Television crime shows provide many Baton Rouge residents with entertainment each week but also, in a very limited and generalized way, provide a small glimpse into some of the areas of defense work that individuals may use to lighten or eliminate their pending criminal charges. One element of a criminal defense strategy that readers may be familiar with is plea negotiation, and this post will discuss in general some of the ways this strategy can help criminal defendants.
When facing criminal charges a person can admit guilt through a guilty plea, deny guilt through a not guilty plea or offer an alternative plea depending upon their charges. While a guilty plea may eliminate the need for a case to go to trial, a not guilty plea sets the stage for the prosecutors and defendant to hear out their sides of the story in court.
Before offering a plea or even before a trial begins a defendant, their attorneys, and prosecutors may meet to engage in plea negotiations. A defendant may be unwilling to admit guilt to a first degree felony charge but may offer a guilty plea if prosecutors drop the charges down to lesser forms of the crime that carry with them less harsh sentencing options. A defendant may also offer to plead guilty to a charge if prosecutors are able to offer a lesser sentencing option than that generally given for the applicable crime.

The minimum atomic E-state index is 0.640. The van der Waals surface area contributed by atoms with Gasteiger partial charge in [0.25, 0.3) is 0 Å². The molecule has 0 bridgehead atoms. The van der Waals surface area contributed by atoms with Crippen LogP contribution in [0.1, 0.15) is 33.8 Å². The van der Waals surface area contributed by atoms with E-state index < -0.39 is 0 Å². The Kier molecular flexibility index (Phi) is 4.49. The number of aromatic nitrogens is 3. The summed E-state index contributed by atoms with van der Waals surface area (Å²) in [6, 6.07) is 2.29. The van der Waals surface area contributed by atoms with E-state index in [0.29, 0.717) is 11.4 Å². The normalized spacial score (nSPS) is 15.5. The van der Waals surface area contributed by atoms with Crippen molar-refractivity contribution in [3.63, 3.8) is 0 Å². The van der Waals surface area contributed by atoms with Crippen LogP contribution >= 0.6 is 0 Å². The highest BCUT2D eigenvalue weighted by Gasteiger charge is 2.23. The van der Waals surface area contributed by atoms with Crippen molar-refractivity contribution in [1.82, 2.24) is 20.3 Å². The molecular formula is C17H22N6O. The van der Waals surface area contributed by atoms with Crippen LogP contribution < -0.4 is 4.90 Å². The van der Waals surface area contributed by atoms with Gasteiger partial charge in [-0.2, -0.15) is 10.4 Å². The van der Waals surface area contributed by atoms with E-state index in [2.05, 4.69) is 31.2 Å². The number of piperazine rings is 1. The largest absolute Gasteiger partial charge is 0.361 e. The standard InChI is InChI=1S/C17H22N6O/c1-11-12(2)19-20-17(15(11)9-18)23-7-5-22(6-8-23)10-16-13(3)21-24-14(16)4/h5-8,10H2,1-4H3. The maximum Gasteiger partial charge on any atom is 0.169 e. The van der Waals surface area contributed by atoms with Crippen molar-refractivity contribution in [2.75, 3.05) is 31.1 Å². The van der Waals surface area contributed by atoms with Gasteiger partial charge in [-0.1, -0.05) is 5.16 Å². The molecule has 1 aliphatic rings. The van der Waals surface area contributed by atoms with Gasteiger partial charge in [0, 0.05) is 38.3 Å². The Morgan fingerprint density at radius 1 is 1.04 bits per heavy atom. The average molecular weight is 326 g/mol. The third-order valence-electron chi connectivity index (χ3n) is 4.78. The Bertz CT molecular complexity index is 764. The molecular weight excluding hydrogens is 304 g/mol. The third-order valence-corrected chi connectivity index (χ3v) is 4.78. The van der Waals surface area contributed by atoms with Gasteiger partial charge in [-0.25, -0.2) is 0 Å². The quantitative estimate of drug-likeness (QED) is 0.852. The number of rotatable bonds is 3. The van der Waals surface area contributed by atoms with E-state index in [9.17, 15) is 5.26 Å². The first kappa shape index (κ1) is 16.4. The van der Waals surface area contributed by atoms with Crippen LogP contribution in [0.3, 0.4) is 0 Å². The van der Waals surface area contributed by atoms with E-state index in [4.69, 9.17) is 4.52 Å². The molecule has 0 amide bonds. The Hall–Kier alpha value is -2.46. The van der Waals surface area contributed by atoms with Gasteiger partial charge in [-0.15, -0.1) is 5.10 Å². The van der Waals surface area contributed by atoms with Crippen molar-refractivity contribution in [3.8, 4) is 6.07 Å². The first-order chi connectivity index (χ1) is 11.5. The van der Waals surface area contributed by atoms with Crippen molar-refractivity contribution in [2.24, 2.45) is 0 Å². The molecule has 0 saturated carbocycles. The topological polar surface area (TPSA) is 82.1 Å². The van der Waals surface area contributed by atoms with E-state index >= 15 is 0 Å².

Finally, defendants and prosecutors may engage in fact bargaining or stipulations through which defendants admit certain facts as true in exchange for prosecutors leaving certain facts out of their cases. These forms of plea negotiation can be complex and individuals who believe that they may benefit from these and other forms of plea negotiation are encouraged to discuss their options with their criminal defense attorneys.